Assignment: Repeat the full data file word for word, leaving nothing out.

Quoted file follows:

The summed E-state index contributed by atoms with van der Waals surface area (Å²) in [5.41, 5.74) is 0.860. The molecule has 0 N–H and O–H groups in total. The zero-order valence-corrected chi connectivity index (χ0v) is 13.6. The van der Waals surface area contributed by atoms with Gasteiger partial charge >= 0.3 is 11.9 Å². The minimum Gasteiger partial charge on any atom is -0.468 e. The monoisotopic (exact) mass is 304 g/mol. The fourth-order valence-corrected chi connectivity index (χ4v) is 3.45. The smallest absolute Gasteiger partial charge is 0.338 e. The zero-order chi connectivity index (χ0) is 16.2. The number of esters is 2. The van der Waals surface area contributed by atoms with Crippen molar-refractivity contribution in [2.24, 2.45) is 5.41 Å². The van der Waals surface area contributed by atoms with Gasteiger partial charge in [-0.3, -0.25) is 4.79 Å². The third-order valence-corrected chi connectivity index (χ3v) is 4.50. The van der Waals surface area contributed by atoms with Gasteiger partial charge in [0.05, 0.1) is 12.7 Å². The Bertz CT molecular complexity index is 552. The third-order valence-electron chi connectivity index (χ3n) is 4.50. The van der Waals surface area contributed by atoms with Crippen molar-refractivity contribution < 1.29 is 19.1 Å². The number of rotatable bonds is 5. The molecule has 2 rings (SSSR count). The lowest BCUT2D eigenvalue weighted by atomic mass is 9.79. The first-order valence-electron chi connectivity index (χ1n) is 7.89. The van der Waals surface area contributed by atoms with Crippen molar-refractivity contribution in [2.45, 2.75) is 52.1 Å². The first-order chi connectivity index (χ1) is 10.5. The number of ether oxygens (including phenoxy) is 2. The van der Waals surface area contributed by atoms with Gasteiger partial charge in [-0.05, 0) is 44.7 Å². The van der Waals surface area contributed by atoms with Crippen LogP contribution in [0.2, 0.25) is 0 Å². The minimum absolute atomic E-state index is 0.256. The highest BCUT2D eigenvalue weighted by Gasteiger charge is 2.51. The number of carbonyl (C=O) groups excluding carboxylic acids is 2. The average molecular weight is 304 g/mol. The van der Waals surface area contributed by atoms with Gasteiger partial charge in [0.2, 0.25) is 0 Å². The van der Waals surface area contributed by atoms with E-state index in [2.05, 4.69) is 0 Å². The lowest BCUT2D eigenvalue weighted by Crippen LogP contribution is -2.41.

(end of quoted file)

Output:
The summed E-state index contributed by atoms with van der Waals surface area (Å²) in [5.41, 5.74) is 0.860. The molecule has 0 N–H and O–H groups in total. The zero-order valence-corrected chi connectivity index (χ0v) is 13.6. The van der Waals surface area contributed by atoms with Gasteiger partial charge >= 0.3 is 11.9 Å². The minimum Gasteiger partial charge on any atom is -0.468 e. The monoisotopic (exact) mass is 304 g/mol. The fourth-order valence-corrected chi connectivity index (χ4v) is 3.45. The smallest absolute Gasteiger partial charge is 0.338 e. The zero-order chi connectivity index (χ0) is 16.2. The number of esters is 2. The van der Waals surface area contributed by atoms with Crippen molar-refractivity contribution in [2.24, 2.45) is 5.41 Å². The van der Waals surface area contributed by atoms with Gasteiger partial charge in [-0.3, -0.25) is 4.79 Å². The third-order valence-corrected chi connectivity index (χ3v) is 4.50. The van der Waals surface area contributed by atoms with Gasteiger partial charge in [0.05, 0.1) is 12.7 Å². The Bertz CT molecular complexity index is 552. The third-order valence-electron chi connectivity index (χ3n) is 4.50. The van der Waals surface area contributed by atoms with Crippen molar-refractivity contribution < 1.29 is 19.1 Å². The number of rotatable bonds is 5. The molecule has 2 rings (SSSR count). The lowest BCUT2D eigenvalue weighted by atomic mass is 9.79. The first-order valence-electron chi connectivity index (χ1n) is 7.89. The van der Waals surface area contributed by atoms with Crippen molar-refractivity contribution in [2.45, 2.75) is 52.1 Å². The first-order chi connectivity index (χ1) is 10.5. The number of ether oxygens (including phenoxy) is 2. The van der Waals surface area contributed by atoms with Gasteiger partial charge in [-0.05, 0) is 44.7 Å². The van der Waals surface area contributed by atoms with Crippen LogP contribution in [0.2, 0.25) is 0 Å². The minimum absolute atomic E-state index is 0.256. The highest BCUT2D eigenvalue weighted by Gasteiger charge is 2.51. The number of carbonyl (C=O) groups excluding carboxylic acids is 2. The average molecular weight is 304 g/mol. The van der Waals surface area contributed by atoms with Gasteiger partial charge in [0.2, 0.25) is 0 Å². The van der Waals surface area contributed by atoms with E-state index in [2.05, 4.69) is 0 Å². The lowest BCUT2D eigenvalue weighted by Crippen LogP contribution is -2.41.